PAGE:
Even if you are not currently handling caregiver responsibilities for your aging loved one, the chances are high that you know someone who is for one of theirs. Caregiving is different for everyone, but whether you’re providing daily assistance with household tasks or coordinating care virtually from afar, you are considered a caregiver and you are not alone.
The Family Caregiver Alliance reports that 44 million Americans currently provide some kind of unpaid caregiving to a loved one. Perhaps more startling is the fact that the majority of these caregivers are ill-equipped and underprepared for taking on the responsibility, which quickly leads to caregiver burnout.
What Is Caregiver Burnout?
Caregiving takes an emotional and physical toll on the caregiver, no matter how long they have been in the caregiving role. Due to the emotional and physical stress, caregivers can often find themselves living with caregiver burnout.
Caregiver burnout, sometimes referred to as caregiver fatigue, is a real phenomenon that is used to explain the physical, emotional, and mental health complications that occur to someone who is caregiving for another.
Caregiver burnout can lead to serious health problems, including depression and anxiety, sleep disruptions, and an increased likelihood of using unhealthy coping mechanisms such as alcohol or drugs. In addition, caregiver burnout can lead to overall worse physical health, an increased risk of heart disease, and even premature death.
Preventing Caregiver Burnout
If you are in a caregiving role of any kind with your aging loved one, you can reduce your chances of experiencing negative health outcomes by following a few of these tips.
Ask for Help
Perhaps the most difficult skill to learn in caregiving is to ask for help from other family members, neighbors, and senior service agencies. However, you simply cannot do it all on your own and remain healthy or effective. Before you ask for help, write a list of specific tasks that you perform on a daily, weekly, or monthly basis. Then, you can ask others to help you with those tasks. Simply saying, “I need help” is not as effective as saying, “I need help preparing mom’s pillbox every Sunday afternoon.”
You cannot care for your loved one while still balancing your personal and professional obligations when you are exhausted. Instead, you must make rest a part of your daily and weekly routine. Use a pen and mark it in your schedule to ensure you take the time you need when no one needs you. Use the time to take a nap, get a massage, or just go for a walk.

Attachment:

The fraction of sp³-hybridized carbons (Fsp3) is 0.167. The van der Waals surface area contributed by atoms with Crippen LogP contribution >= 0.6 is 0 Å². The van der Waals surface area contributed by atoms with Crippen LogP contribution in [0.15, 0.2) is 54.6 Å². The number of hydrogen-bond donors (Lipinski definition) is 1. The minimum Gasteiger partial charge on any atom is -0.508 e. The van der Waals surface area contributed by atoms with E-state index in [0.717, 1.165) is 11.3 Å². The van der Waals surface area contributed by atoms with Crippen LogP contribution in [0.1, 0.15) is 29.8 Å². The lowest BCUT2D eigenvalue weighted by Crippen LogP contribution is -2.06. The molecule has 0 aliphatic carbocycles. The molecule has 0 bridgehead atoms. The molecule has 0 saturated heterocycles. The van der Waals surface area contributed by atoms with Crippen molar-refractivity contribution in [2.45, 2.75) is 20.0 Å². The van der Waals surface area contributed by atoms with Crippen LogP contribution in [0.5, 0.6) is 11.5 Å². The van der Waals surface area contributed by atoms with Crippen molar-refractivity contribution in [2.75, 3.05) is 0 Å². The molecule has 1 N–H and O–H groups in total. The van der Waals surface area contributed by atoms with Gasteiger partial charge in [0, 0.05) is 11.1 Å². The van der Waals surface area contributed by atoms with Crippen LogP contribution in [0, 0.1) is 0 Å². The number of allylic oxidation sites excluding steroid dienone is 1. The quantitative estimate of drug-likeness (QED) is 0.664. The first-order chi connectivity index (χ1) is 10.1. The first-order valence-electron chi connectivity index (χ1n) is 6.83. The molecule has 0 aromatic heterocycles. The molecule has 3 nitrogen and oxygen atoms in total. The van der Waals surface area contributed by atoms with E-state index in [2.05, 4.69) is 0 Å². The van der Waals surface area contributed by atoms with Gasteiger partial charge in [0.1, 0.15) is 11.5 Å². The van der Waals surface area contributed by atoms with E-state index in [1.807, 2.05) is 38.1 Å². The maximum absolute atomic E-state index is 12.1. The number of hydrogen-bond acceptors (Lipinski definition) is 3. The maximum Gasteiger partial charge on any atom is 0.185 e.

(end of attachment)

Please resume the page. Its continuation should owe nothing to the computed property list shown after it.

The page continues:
Keep Up with Your Medical Appointments
Caregivers are far less likely to keep up with annual physician checkups or procedures, including diagnostic tools such as mammograms. Continue to make your personal health a priority by scheduling your annual medical and dental appointments and making sure you go to them. Don’t forget to mention your caregiving role to your medical team so they know the additional stress you’re experiencing.
Talk with Your Employer
If caregiving stress is taking away from your professional life, have a candid conversation with your employer. You might be able to take some time off through the Family Medical Leave Act, or your employer might be able to refer you to resources available through your Employee Assistance Program.
Know About Local Resources
Caregivers experiencing burnout are more likely to become frustrated with their aging loved one. Make sure you are staying mentally healthy by utilizing local resources. Find a caregiver support group, see a therapist who has experience supporting caregivers, or schedule respite care services on your calendar monthly. Not sure what resources are near you? Start by calling your township’s senior services department.
Benefits of Living Without Burnout
It is possible to be in a caregiving role without sacrificing your own health. You just need the help, support, and resources to make it more realistic for your schedule. However, utilizing the help and network around you can lead to benefits such as:
- A better relationship with your aging loved one
- Decreased risk of depression and anxiety
- Decreased risk of substance abuse
Assess your own risk of caregiver burnout by taking our quiz. It will measure your level of risk as well as provide information as to how you can find the help you need to stay healthy.